Rhys Ford on *Dirty Secret* and the flavor of sound

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Loving Kim Jae-Min isn’t always easy: Jae is gun-shy about being openly homosexual. Ex-cop turned private investigator Cole McGinnis doesn’t know any other way to be. Still, he understands where Jae is coming from. Traditional Korean men aren’t gay—at least not usually where people can see them.

But Cole can’t spend too much time unraveling his boyfriend’s issues. He has a job to do. When a singer named Scarlet asks him to help find Park Dae-Hoon, a gay Korean man who disappeared nearly two decades ago, Cole finds himself submerged in the tangled world of rich Korean families, where obligation and politics mean sacrificing happiness to preserve corporate empires. Soon the bodies start piling up without rhyme or reason. With every step Cole takes toward locating Park Dae-Hoon, another person meets their demise—and someone Cole loves could be next on the murderer’s list

Rhys Ford was born and raised in Hawai’i then wandered off to see the world. After chewing through a pile of books, a lot of odd food, and a stray boyfriend or two, Rhys eventually landed in San Diego, which is a very nice place but seriously needs more rain.

Rhys admits to sharing the house with three cats, a black Pomeranian puffball, a bonsai wolfhound, and a ginger cairn terrorist. Rhys is also enslaved to the upkeep a 1979 Pontiac Firebird, a Toshiba laptop, and a red Hamilton Beach coffee maker.

Rhys blogs at http://www.rhysford.com.

The Interview

Q: How important are character names, to you, and how do you go about naming them? What about titles?
A: Damn, so very important. It sets the tone for the character. There’s a certain flavour to a sound and even while it’s written word, that sound still resonates. In Sinner’s Gin, my upcoming series, I went back and forth on the lead character’s name until I finally decided on Kane. It said solid and protector. Cole from the Dirty Mysteries wouldn’t have the same feel if I named him Irwin. Not that there isn’t a place for an Irwin, it just didn’t lend itself to the “feel” I needed the character to have.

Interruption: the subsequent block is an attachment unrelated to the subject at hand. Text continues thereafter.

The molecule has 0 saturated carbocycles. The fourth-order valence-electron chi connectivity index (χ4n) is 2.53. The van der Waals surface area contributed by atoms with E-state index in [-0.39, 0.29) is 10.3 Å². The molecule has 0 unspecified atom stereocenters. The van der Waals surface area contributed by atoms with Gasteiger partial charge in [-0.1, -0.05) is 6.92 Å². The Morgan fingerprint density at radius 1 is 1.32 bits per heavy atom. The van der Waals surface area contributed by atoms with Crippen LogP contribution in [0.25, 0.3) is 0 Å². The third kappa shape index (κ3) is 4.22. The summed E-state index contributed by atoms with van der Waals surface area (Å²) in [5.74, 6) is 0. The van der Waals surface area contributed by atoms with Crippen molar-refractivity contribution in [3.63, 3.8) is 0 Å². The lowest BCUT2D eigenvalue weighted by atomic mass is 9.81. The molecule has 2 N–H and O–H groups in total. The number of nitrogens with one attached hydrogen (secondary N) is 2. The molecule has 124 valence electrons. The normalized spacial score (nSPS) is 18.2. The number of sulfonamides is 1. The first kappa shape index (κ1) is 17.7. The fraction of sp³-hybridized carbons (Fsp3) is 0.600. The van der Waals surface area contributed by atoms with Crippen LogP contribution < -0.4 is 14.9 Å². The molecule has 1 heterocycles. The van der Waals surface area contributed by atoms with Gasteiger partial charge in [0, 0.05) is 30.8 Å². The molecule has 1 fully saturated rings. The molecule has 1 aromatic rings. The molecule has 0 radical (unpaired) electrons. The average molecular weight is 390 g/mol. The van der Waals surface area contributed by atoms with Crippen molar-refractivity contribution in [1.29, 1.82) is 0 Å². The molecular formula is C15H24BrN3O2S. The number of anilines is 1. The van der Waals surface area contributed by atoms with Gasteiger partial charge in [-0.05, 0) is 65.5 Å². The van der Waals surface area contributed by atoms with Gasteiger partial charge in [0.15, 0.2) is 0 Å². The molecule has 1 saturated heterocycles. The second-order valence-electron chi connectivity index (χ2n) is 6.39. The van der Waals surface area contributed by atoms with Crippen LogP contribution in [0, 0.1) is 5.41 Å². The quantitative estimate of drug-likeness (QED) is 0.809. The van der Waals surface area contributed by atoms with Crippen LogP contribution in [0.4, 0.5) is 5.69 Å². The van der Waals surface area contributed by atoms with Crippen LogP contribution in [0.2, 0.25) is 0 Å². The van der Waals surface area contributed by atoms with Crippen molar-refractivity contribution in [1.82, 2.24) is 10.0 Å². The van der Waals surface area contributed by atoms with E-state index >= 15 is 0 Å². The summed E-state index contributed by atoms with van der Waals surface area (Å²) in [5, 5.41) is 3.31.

Q: In what locale is your most recent book set? How compelling was it to set a story there? Do you choose location the same way every time? How?
A: The Cole McGinnis mysteries are set in Los Angeles. The setting is important because it boasts a large Korean population and much of the series’ complications come from the cultural conflicts Cole and his lover, Jae, experience. Also, Koreatown, and Los Angeles as a whole, has a rich history of triumph and tragedy which makes for a fascinating backdrop when I’m busy killing people off.

Sinner’s Gin, the first of four books in the SG series, is set in San Francisco. It has a slightly different feel, less about the cultural aspects of my characters and more about the familial strengths and weaknesses they have. Still, more murders but personal demons really drive the story for Miki and Kane.

Q: How much power do you give your characters in steering the story line?
A: I wouldn’t say they have power but there’s definitely a “truth” in how each character would behave. Consistency in characterization provides a stronger story. If a character isn’t tolerant of tomatoes to have him suddenly become a master lasagne maker mid paragraph doesn’t make any sense. So I think I’d prefer to say, once a character has been established, it’s up to the writer to feel their way through the circumstances and have the character(s) react true to their nature.

The cat however always will puke in the most hard to reach places. That’s just how it goes. To write it any other way would be silly.

Q: What is the most satisfying element for you in writing gay relationships, and why?